The Buckeyes' guard tandem, obviously, was stupendous at scoring. But Kelsey Mitchell and Alston had to create a lot on their own. Ohio State finished with just three assists total. That was partly because of the guards calling their own number so much, which is to be expected and a key element of the Buckeyes' attack. But it also was because the starting forwards, Hart and Shayla Cooper, were a dreadful 3-of-22 combined from the field.

McGuff certainly hopes that's an aberration attributable to this being the season opener on the road against a formidable front line. But it won't get easier in Ohio State's next matchup on Monday (ESPN2, 5:30 p.m. ET) against top-ranked UConn with the likes of Breanna Stewart and Morgan Tuck inside.

"Hopefully, this will give us a little bit of belief; we played toe-to-toe with one of the very best teams in the country," McGuff said. "But it's really about how we approach [Saturday] and Sunday in practice. If it's 'woe is me,' then Monday is not going to go well. But if we can take the things we didn't do well, get better, and apply them Monday night, then we're going to take a stab at the No. 1 team in the country."

"We played toe-to-toe with one of the very best teams in the country." OSU coach Kevin McGuff, whose team now readies to face No. 1 UConn

South Carolina will learn from Friday, too. Even though the Gamecocks' All-American player is a guard in Tiffany Mitchell, their biggest strength is their post game. They rebounded well; transfer Sarah Imovbioh joined Wilson and Coates in the double-digit board category with 10. Imovbioh was the ACC's top rebounder last year with Virginia and helps fill in the loss of Aleighsa Welch to graduation.

But the Gamecocks didn't go inside as much as they could have, and even when they did, their timing wasn't as sharp as it will be as the season progresses.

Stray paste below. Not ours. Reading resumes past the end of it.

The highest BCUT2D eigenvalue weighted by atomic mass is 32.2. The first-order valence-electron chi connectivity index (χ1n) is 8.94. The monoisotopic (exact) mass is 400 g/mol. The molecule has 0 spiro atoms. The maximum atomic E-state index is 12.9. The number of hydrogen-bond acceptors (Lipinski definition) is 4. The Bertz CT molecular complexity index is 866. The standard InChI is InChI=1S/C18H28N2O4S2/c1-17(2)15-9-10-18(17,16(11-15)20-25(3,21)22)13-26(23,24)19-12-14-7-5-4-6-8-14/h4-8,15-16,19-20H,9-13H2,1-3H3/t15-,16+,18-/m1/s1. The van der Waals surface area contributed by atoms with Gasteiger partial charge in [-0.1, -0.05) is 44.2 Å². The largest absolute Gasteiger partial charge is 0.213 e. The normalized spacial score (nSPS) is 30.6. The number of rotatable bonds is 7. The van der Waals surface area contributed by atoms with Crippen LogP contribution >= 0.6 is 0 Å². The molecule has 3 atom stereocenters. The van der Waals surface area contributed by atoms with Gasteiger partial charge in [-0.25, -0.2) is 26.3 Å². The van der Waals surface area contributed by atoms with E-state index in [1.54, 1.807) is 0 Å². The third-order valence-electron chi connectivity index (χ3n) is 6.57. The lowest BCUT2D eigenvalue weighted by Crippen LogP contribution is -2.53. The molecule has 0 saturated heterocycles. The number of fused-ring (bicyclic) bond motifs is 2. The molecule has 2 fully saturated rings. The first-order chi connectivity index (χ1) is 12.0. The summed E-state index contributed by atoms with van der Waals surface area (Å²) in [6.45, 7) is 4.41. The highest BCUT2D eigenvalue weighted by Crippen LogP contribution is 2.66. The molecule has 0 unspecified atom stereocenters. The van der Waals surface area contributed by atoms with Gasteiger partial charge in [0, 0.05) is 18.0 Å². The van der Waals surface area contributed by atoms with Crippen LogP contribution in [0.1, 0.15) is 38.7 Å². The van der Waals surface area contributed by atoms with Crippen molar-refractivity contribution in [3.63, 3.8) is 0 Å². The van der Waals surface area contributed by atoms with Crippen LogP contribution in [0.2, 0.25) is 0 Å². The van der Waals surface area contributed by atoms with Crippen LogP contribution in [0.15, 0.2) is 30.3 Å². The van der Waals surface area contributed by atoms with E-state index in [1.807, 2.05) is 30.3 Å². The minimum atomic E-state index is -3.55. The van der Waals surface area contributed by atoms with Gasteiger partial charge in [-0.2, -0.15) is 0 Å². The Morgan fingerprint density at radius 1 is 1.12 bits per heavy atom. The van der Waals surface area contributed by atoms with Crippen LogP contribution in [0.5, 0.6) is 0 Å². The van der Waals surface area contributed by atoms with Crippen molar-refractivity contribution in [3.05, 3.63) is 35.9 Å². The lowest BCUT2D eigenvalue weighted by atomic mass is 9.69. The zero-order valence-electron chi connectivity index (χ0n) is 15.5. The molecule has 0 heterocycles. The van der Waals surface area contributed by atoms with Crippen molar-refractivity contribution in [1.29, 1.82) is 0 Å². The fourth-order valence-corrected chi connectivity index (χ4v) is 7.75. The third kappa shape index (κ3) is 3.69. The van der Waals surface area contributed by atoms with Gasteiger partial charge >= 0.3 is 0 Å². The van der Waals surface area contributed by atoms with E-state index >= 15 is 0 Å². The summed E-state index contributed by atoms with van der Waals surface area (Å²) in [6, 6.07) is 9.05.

"Our posts are our best passers to each other," Staley said. "I am glad that they were able to make some connections. And I'm glad also that they weren't [always] able to make a connection, so they could see what they need to correct."

One person who saw those things clearly was sitting right behind South Carolina's bench: Phoenix Mercury standout Candice Dupree. She played for Staley at Temple and is taking a little time off before going overseas to play. That gave her the opportunity to come to Columbia for the first time to see what Staley has built here.

"She's got some big, athletic kids, and they get up and down the floor really well," said Dupree, who also attended the Final Four at her home base of Tampa, Florida, to see the Gamecocks last spring. "Counter-moves will be a big thing to develop for them. There were some times I think the guards might have missed them with mismatches inside. But they're aggressive, and they don't stop."

As for the atmosphere Friday -- the celebratory tone of which was set as the South Carolina players and staff got rings for their SEC championship and Final Four appearance -- Dupree loved the experience.

"It's amazing here," she said. "They have such a good fan base, and it's great to see how much they respect coach Staley and the players."

It has been something that has continued to grow here, and it's what Ohio State is working on in Columbus, too. From a big-picture perspective, Friday's game said a lot of positive about the future of women's basketball.

But even just from the perspective of what to look forward to in 2015-16, it said a great deal, too.